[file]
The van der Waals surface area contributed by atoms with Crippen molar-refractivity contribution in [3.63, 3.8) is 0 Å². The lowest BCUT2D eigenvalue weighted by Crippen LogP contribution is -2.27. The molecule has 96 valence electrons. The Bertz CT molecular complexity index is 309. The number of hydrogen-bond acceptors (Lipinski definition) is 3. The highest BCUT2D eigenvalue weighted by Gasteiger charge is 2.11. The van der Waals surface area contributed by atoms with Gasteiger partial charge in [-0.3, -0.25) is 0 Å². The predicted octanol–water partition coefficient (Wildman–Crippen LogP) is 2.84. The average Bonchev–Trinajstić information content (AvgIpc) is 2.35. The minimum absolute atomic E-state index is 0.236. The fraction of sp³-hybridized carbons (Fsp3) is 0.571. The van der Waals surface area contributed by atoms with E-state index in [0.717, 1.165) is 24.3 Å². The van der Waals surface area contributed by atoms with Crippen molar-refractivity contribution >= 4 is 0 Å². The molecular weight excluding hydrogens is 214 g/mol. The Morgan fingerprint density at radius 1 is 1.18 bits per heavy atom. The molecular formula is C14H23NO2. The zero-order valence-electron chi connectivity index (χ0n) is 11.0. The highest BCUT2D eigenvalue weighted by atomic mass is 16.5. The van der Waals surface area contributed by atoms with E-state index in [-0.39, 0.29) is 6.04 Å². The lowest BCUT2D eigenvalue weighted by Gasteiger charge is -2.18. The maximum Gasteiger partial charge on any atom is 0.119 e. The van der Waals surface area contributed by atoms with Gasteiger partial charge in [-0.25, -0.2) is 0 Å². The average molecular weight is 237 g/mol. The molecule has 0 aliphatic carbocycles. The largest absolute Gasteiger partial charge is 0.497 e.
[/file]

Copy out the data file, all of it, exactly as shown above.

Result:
The van der Waals surface area contributed by atoms with Crippen molar-refractivity contribution in [3.63, 3.8) is 0 Å². The lowest BCUT2D eigenvalue weighted by Crippen LogP contribution is -2.27. The molecule has 96 valence electrons. The Bertz CT molecular complexity index is 309. The number of hydrogen-bond acceptors (Lipinski definition) is 3. The highest BCUT2D eigenvalue weighted by Gasteiger charge is 2.11. The van der Waals surface area contributed by atoms with Gasteiger partial charge in [-0.3, -0.25) is 0 Å². The predicted octanol–water partition coefficient (Wildman–Crippen LogP) is 2.84. The average Bonchev–Trinajstić information content (AvgIpc) is 2.35. The minimum absolute atomic E-state index is 0.236. The fraction of sp³-hybridized carbons (Fsp3) is 0.571. The van der Waals surface area contributed by atoms with E-state index in [0.717, 1.165) is 24.3 Å². The van der Waals surface area contributed by atoms with Crippen molar-refractivity contribution >= 4 is 0 Å². The molecular weight excluding hydrogens is 214 g/mol. The Morgan fingerprint density at radius 1 is 1.18 bits per heavy atom. The molecular formula is C14H23NO2. The zero-order valence-electron chi connectivity index (χ0n) is 11.0. The highest BCUT2D eigenvalue weighted by atomic mass is 16.5. The van der Waals surface area contributed by atoms with E-state index in [-0.39, 0.29) is 6.04 Å². The lowest BCUT2D eigenvalue weighted by Gasteiger charge is -2.18. The maximum Gasteiger partial charge on any atom is 0.119 e. The van der Waals surface area contributed by atoms with Gasteiger partial charge in [-0.25, -0.2) is 0 Å². The average molecular weight is 237 g/mol. The molecule has 0 aliphatic carbocycles. The largest absolute Gasteiger partial charge is 0.497 e.